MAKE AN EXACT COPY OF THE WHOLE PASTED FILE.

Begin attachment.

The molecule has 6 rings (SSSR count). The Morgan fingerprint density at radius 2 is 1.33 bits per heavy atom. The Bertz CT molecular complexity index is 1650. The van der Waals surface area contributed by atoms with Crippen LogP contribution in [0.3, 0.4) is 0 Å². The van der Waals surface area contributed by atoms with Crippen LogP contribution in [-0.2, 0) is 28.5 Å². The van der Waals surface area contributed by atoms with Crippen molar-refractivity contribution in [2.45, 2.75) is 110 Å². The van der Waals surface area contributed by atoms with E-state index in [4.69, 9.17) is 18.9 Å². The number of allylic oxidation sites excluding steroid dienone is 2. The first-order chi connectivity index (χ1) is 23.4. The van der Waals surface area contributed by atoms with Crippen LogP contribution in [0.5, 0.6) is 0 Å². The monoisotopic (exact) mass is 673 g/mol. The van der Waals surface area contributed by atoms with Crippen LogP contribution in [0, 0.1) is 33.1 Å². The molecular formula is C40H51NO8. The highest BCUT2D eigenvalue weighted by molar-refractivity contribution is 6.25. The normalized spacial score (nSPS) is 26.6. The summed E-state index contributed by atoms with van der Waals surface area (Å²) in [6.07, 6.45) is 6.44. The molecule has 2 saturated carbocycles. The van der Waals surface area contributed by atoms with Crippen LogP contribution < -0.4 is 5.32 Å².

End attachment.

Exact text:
The molecule has 6 rings (SSSR count). The Morgan fingerprint density at radius 2 is 1.33 bits per heavy atom. The Bertz CT molecular complexity index is 1650. The van der Waals surface area contributed by atoms with Crippen LogP contribution in [0.3, 0.4) is 0 Å². The van der Waals surface area contributed by atoms with Crippen LogP contribution in [-0.2, 0) is 28.5 Å². The van der Waals surface area contributed by atoms with Crippen molar-refractivity contribution in [2.45, 2.75) is 110 Å². The van der Waals surface area contributed by atoms with E-state index in [4.69, 9.17) is 18.9 Å². The number of allylic oxidation sites excluding steroid dienone is 2. The first-order chi connectivity index (χ1) is 23.4. The van der Waals surface area contributed by atoms with Crippen LogP contribution in [0.5, 0.6) is 0 Å². The monoisotopic (exact) mass is 673 g/mol. The van der Waals surface area contributed by atoms with Crippen LogP contribution in [0, 0.1) is 33.1 Å². The molecular formula is C40H51NO8. The highest BCUT2D eigenvalue weighted by molar-refractivity contribution is 6.25. The normalized spacial score (nSPS) is 26.6. The summed E-state index contributed by atoms with van der Waals surface area (Å²) in [6.07, 6.45) is 6.44. The molecule has 2 saturated carbocycles. The van der Waals surface area contributed by atoms with Crippen LogP contribution < -0.4 is 5.32 Å².